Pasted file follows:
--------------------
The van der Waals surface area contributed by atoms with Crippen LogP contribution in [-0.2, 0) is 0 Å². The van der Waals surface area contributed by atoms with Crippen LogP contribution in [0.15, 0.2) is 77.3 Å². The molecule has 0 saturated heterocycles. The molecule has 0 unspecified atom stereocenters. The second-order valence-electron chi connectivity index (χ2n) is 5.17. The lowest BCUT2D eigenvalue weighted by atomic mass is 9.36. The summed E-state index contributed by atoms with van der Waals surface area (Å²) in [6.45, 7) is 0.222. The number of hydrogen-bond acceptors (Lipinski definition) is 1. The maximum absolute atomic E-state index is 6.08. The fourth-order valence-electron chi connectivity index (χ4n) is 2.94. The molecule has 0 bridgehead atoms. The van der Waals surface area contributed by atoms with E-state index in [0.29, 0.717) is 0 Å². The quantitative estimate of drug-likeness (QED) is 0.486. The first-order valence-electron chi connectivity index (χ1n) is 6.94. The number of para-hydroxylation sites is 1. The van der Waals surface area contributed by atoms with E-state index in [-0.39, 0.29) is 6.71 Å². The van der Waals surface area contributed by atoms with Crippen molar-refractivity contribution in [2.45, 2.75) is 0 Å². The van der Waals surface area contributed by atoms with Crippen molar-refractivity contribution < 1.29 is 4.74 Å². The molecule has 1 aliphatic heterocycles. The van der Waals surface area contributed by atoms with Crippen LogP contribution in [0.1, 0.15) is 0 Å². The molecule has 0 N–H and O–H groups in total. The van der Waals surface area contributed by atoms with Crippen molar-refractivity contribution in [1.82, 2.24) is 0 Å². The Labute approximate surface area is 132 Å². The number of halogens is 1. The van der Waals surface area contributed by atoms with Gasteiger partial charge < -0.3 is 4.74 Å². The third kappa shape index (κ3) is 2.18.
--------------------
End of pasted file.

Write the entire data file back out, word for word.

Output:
The van der Waals surface area contributed by atoms with Crippen LogP contribution in [-0.2, 0) is 0 Å². The van der Waals surface area contributed by atoms with Crippen LogP contribution in [0.15, 0.2) is 77.3 Å². The molecule has 0 saturated heterocycles. The molecule has 0 unspecified atom stereocenters. The second-order valence-electron chi connectivity index (χ2n) is 5.17. The lowest BCUT2D eigenvalue weighted by atomic mass is 9.36. The summed E-state index contributed by atoms with van der Waals surface area (Å²) in [6.45, 7) is 0.222. The number of hydrogen-bond acceptors (Lipinski definition) is 1. The maximum absolute atomic E-state index is 6.08. The fourth-order valence-electron chi connectivity index (χ4n) is 2.94. The molecule has 0 bridgehead atoms. The van der Waals surface area contributed by atoms with E-state index in [0.29, 0.717) is 0 Å². The quantitative estimate of drug-likeness (QED) is 0.486. The first-order valence-electron chi connectivity index (χ1n) is 6.94. The number of para-hydroxylation sites is 1. The van der Waals surface area contributed by atoms with E-state index in [-0.39, 0.29) is 6.71 Å². The van der Waals surface area contributed by atoms with Crippen molar-refractivity contribution in [2.45, 2.75) is 0 Å². The van der Waals surface area contributed by atoms with Crippen molar-refractivity contribution < 1.29 is 4.74 Å². The molecule has 1 aliphatic heterocycles. The van der Waals surface area contributed by atoms with Crippen LogP contribution in [0.1, 0.15) is 0 Å². The molecule has 0 N–H and O–H groups in total. The van der Waals surface area contributed by atoms with Crippen molar-refractivity contribution in [1.82, 2.24) is 0 Å². The Labute approximate surface area is 132 Å². The number of halogens is 1. The van der Waals surface area contributed by atoms with Gasteiger partial charge < -0.3 is 4.74 Å². The third kappa shape index (κ3) is 2.18.